For years the Scarborough Fish and Game Association has been offering basic shooting courses to children, including instruction in small bore rifle technique. The goal of the association is to ensure all users of the facility are responsible gun handlers and owners (Courtesy photo) For years the Scarborough Fish and Game Association has been offering basic shooting courses to children, including instruction in small bore rifle technique. The goal of the association is to ensure all users of the facility are responsible gun handlers and owners (Courtesy photo) Aside from focusing on safety, for years, Wiegleb said, the Scarborough Fish and Game Association has been providing space for many federal, state and county law enforcement agencies to train at. Local police departments, including officers from Scarborough, Portland, South Portland, Biddeford, also use the property for training purposes.

Wiegleb said the association also provides a series of educational offerings for the general public, including basic firearm safety, hunter safety, proper shooting technique, and personal protection inside and outside the home.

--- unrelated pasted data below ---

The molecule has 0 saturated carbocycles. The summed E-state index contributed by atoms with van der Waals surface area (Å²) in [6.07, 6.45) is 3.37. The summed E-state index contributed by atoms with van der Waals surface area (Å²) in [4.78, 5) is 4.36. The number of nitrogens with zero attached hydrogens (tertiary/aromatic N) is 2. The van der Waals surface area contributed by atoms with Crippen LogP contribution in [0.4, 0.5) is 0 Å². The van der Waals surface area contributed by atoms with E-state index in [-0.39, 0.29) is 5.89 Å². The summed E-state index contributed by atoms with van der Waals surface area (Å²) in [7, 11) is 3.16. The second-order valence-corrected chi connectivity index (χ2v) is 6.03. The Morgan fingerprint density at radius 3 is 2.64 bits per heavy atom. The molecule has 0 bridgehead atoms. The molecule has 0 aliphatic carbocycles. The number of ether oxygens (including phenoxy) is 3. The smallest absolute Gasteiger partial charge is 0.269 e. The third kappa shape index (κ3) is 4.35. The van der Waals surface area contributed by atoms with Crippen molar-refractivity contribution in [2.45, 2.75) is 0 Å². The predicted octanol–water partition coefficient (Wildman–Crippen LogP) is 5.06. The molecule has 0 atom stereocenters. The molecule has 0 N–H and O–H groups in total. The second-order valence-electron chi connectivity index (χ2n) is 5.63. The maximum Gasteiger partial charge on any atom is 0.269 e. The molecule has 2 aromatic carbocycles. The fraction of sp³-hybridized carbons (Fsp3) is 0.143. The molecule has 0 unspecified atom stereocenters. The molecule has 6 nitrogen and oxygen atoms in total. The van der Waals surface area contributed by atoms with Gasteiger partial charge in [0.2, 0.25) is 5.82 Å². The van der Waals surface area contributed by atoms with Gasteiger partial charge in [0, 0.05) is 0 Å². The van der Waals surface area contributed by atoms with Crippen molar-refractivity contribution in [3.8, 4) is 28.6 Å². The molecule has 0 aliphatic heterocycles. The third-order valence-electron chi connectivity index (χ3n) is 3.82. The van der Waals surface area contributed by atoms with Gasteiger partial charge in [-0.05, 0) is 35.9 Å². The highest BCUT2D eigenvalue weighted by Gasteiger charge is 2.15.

Suzanne Hamilton, who is certified by the National Rifle Association to teach basic pistol, basic rifle, basic shotgun, basic firearm safety and personal protection inside and outside the home, said classes fill up quickly.

“There is an incredible amount of interest in the classes,” said Hamilton, one of the association’s range safety officers and a member of the board of directors. “What we do is all one-on-one instruction so we have to limit the classes to about 20-22 people.”

The intention, Wiegleb said, is to create responsible gun owners and operators.

“We are not the problem. We are considered an asset for this town because we are a training facility and we train people to be responsible with their guns,” Wiegleb said.

Hamilton said there are also a number of programs for youths to instill gun safety and respect for firearms from a young age.

“I think people are very interested in shooting,” Hamilton said. “It is a sport. It is a true sport. There are a lot of people who come and end up really getting caught up with it, like with baseball or golf, or anything else. There are quite a bit of places to shoot around the country.”

Interest in the association has quickly increased since Wiegleb first got involved with the association 10 years ago. At that time the association had 300 members. Today that number is over 950. Individuals have to be 18 years old to be a member of the association. Some individuals, he said, have been members since the association was first started.

“For a long time we had between 250 and 350 members. People were being sponsored in by people they already knew, whether it was a neighbor, brother or father,” said Chandler, a retired member of the Maine State Police. “As we started to grow due to the competitions we were holding at the club, our membership started to swell six or seven years ago.”